The Serbian language has stayed with me for some time. I wrote my articles for Slovenian publications in Serbian and they were then translated. My only previous connection to Slovenian media was my decision, upon arrival in the US in the 70’s, that I would also report for TV Ljubljana.
If you take a detailed look into journalism of the former Yugoslav republics, what do you see?
Before reviewing the present situation, please allow me to go back a bit in the recent past. It is true that Serbia under Milosevic was a horrible place, but it is also true that he focused his pressure on the media only on the national TV and Politika daily. He left the other magazines alone. Vreme, among whose founders you will also find my name, was one such publication. But what Milosevic touched, he destroyed. Politika daily was never able to recover.
What does the Slovenian journalism scene look like today?
I believe that Slovenian journalism shows good quality when it comes to covering Western Europe and the US. But Slovenia has had tough times. The former government of Janez Jansa tried to create a coup within the main Slovenian daily Delo. But they only succeeded partially. Delo is recovering, Dnevnik daily is getting better and Mladina weekly is as good and as revolutionary as it was in the Yugoslav times.
What did the transition bring to reporting?
It is my impression that when Slovenian media report on Western matters there is good dose of healthy liberalism. Also, reporting from Asia and Africa is very liberal. Slovenian media outlets write about Russia with some reservation. There is no great exhilaration over Russia, including reports on Putin. Slovenian media is critical of the West not for ideological reasons, but because they see things in America and Europe moving slightly too far towards the right. Generally, the reporting of Slovenian media is liberal.
Do you believe that readers from multi-ethnic countries like Yugoslavia have a different perception of reality than readers from mono-ethnic countries of the former Eastern Bloc?
I believe that the Yugoslav readers had very good perception of the West. When we speak of the communist times, we must acknowledge that Tito needs to be given credit for one major thing aside from winning the war for Yugoslavia and saying no to Stalin – he let Yugoslav citizens travel freely from 1961 onwards. Since then on, many went to work abroad.
Yugoslavia of course had ideological restraints but at the same time we translated Western literature, including the anti-communist writers. So, I would say that Yugoslavia was a strange place. It was at the same time a communist and a non-communist country.
Yugoslavia is a European phenomenon. If you could live with not openly criticizing Tito, you could do and say whatever you liked in all walks of life, save politics from the 60's on. Yugoslavia was not behind the iron curtain. It was behind some kind of a curtain, but not an iron one.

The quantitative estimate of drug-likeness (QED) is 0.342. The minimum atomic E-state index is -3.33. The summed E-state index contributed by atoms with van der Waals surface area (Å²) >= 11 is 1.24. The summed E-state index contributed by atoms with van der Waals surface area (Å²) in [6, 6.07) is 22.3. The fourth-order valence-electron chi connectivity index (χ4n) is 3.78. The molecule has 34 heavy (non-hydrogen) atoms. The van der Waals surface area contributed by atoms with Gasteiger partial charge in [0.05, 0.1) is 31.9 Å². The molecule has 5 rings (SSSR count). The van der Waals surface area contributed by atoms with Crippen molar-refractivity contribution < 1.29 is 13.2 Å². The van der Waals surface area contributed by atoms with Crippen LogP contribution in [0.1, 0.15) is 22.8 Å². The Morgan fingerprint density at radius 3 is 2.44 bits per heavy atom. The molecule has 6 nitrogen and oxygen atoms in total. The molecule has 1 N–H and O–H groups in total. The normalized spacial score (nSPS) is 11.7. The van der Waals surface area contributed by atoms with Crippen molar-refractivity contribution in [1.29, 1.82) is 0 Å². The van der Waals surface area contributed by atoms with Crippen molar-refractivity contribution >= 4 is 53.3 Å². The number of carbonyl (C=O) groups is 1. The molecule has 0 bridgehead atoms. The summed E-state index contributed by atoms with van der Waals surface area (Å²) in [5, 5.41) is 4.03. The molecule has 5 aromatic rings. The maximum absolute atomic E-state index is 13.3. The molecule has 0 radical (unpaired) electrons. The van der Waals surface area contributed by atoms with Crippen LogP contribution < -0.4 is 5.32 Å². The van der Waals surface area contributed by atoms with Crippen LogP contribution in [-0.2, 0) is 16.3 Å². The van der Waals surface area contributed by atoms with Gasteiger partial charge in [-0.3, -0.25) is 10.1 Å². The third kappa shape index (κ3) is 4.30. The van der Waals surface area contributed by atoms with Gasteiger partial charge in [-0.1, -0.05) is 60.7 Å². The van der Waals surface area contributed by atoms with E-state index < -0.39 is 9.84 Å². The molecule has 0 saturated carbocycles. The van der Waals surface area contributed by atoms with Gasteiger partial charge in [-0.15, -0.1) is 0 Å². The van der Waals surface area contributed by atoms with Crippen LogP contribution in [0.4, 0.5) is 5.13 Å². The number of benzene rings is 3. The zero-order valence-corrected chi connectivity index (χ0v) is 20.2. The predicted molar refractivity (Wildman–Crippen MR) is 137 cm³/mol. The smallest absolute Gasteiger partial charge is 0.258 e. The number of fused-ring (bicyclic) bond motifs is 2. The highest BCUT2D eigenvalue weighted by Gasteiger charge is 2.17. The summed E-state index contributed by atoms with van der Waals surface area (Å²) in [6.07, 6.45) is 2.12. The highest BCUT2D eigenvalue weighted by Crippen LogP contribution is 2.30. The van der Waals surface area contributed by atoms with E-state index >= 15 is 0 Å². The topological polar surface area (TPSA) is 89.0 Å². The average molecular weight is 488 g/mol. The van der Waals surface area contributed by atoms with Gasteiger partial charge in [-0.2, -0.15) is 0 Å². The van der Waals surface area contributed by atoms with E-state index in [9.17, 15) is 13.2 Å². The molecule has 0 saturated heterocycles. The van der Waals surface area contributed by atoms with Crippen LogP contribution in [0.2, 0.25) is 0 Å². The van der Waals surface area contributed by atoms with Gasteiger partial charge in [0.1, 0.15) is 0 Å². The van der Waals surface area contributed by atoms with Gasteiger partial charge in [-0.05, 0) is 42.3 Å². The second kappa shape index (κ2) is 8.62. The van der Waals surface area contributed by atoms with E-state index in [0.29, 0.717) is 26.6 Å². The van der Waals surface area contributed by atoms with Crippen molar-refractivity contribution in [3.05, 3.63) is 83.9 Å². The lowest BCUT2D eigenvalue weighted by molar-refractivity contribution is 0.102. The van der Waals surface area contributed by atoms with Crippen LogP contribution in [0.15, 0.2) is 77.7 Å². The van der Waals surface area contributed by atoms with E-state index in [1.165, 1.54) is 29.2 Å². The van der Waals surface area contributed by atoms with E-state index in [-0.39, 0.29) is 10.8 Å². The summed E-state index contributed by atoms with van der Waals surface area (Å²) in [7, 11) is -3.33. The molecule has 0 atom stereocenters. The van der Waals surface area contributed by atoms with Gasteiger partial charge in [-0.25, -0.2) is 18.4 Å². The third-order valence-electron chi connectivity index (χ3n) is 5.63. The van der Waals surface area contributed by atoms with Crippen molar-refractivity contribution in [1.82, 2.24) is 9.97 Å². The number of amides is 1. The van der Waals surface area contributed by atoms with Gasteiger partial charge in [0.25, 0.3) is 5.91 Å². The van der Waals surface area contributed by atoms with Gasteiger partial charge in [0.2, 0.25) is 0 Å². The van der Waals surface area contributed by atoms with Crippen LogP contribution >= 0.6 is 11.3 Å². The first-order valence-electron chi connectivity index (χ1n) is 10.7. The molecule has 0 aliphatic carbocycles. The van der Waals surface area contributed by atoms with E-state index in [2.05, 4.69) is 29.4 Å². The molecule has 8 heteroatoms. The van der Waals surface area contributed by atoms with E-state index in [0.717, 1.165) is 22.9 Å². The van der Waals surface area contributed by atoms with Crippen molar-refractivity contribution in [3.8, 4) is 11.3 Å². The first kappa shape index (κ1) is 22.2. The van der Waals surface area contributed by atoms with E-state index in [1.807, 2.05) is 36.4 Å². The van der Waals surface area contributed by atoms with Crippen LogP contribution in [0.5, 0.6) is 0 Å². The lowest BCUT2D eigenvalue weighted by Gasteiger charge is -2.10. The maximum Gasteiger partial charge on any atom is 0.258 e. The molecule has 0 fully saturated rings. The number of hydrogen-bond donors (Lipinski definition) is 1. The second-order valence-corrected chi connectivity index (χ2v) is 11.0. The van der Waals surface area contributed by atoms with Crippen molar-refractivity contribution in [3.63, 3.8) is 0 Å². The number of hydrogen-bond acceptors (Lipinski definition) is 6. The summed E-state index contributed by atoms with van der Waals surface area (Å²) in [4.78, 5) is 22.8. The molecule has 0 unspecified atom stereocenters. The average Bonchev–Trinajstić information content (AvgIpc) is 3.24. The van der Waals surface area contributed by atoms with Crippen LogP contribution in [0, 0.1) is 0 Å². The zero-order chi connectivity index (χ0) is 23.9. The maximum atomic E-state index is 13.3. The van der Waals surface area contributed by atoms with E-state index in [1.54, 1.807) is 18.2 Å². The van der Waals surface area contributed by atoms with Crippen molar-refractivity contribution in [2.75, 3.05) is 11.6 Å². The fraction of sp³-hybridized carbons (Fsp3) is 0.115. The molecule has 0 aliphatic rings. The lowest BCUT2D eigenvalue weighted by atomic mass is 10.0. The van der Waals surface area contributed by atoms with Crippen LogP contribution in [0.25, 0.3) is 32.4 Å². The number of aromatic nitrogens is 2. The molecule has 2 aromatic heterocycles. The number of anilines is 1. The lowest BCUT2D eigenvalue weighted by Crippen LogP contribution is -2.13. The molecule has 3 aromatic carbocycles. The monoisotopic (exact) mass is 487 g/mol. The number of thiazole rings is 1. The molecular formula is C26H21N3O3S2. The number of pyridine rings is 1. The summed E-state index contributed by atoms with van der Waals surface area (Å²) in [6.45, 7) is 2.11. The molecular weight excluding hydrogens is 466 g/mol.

In the early 90's you said that in 1991 Slovenia stood alone against the occupiers as England stood alone against Hitler in 1940. After reviewing the heritage of the recent Yugoslav wars, do you still believe that was a good comparison?
I am not sure. We are still in the process of creating Slovenia. Some liberties are superior even to those in Western Europe, but on the other hand we have not dealt with the heritage of the Second World War. Slovenian right-wingers see the war and the post-war time as Iron Times.
I personally believe that the Slovenes were only once an important factor in world history and that is when we stood against Hitler. No small nation had partisan movement at the doorstep of Germany, and we even managed to create liberated territories very early in the war. People forget these things. Politically and ideologically Slovenia is and will continue to be a divided place.
Slovenia was a part of the break up of Yugoslavia. Do you feel that Slovenia reflects well on its role in that process?
That is a very complex issue. When we separated from Yugoslavia, all that mattered to us was to achieve the goals we had set for ourselves and the chief goal was to enter the EU as soon as possible.
We wanted to have the Euro as currency at any cost because we believed that to be an ideal and a permanent solution. Now we see that it was neither ideal and, as it seems, also not a permanent solution. Slovenia craved the West then, but now Slovenia will have to reflect on its position.
With Al Jazeera in Sarajevo and other media houses which have bureaus throughout the former Yugoslavia we see common media space being created here. How do you see this?
I believe that each of the countries has even more media products than it can consume.
Let me rephrase my question. In Yugoslav times, Slovenian journalists worked for large Yugoslav media agencies. You are one such example. Do you believe that Slovenian journalists would want to take part in a regional media project or is Slovenian journalism self-sufficient?
It is more the latter. I am not sure if this self-sufficient attitude will be permanent.
I do not see Slovenian journalists wanting to see regionalism revived. On the other hand, I see young Slovenian actors who want to have a larger audience. I believe that the story of rapprochement of the Southern Slavs is not yet finished.
It has experienced an immense blow. We are still living with the consequences of that blow. But this will change. Young Slovenes go to Serbia to party, they don't go to Austria or Italy or other neighbouring countries. One must be cautious when addressing these issues. There has been much anger. I believe these are still transitional times and we must be careful when we speak of the future.
This article is funded under the BICCED project, supported by the Swiss Cultural Programme.